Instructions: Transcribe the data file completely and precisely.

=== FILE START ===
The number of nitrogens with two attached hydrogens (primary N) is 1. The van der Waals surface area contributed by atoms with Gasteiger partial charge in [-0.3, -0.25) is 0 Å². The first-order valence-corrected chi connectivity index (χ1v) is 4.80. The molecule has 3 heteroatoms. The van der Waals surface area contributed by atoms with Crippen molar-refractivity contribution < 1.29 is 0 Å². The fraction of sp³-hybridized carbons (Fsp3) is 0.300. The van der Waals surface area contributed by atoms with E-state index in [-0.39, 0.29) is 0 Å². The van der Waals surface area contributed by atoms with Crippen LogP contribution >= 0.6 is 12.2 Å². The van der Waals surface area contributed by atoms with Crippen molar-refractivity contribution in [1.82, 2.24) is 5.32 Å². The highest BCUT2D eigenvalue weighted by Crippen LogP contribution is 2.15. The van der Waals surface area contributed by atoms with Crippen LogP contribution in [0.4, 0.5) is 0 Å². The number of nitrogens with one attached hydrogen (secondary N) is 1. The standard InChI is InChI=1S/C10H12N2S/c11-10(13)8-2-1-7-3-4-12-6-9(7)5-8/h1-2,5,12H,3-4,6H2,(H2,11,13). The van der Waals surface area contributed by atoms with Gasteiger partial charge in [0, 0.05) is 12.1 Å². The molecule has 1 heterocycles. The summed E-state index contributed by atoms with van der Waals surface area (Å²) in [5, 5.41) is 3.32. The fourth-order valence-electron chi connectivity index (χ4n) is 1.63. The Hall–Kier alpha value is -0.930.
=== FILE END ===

The number of nitrogens with two attached hydrogens (primary N) is 1. The van der Waals surface area contributed by atoms with Gasteiger partial charge in [-0.3, -0.25) is 0 Å². The first-order valence-corrected chi connectivity index (χ1v) is 4.80. The molecule has 3 heteroatoms. The van der Waals surface area contributed by atoms with Crippen molar-refractivity contribution < 1.29 is 0 Å². The fraction of sp³-hybridized carbons (Fsp3) is 0.300. The van der Waals surface area contributed by atoms with E-state index in [-0.39, 0.29) is 0 Å². The van der Waals surface area contributed by atoms with Crippen LogP contribution >= 0.6 is 12.2 Å². The van der Waals surface area contributed by atoms with Crippen molar-refractivity contribution in [1.82, 2.24) is 5.32 Å². The highest BCUT2D eigenvalue weighted by Crippen LogP contribution is 2.15. The van der Waals surface area contributed by atoms with Crippen LogP contribution in [0.4, 0.5) is 0 Å². The number of nitrogens with one attached hydrogen (secondary N) is 1. The standard InChI is InChI=1S/C10H12N2S/c11-10(13)8-2-1-7-3-4-12-6-9(7)5-8/h1-2,5,12H,3-4,6H2,(H2,11,13). The van der Waals surface area contributed by atoms with Gasteiger partial charge in [0, 0.05) is 12.1 Å². The molecule has 1 heterocycles. The summed E-state index contributed by atoms with van der Waals surface area (Å²) in [5, 5.41) is 3.32. The fourth-order valence-electron chi connectivity index (χ4n) is 1.63. The Hall–Kier alpha value is -0.930.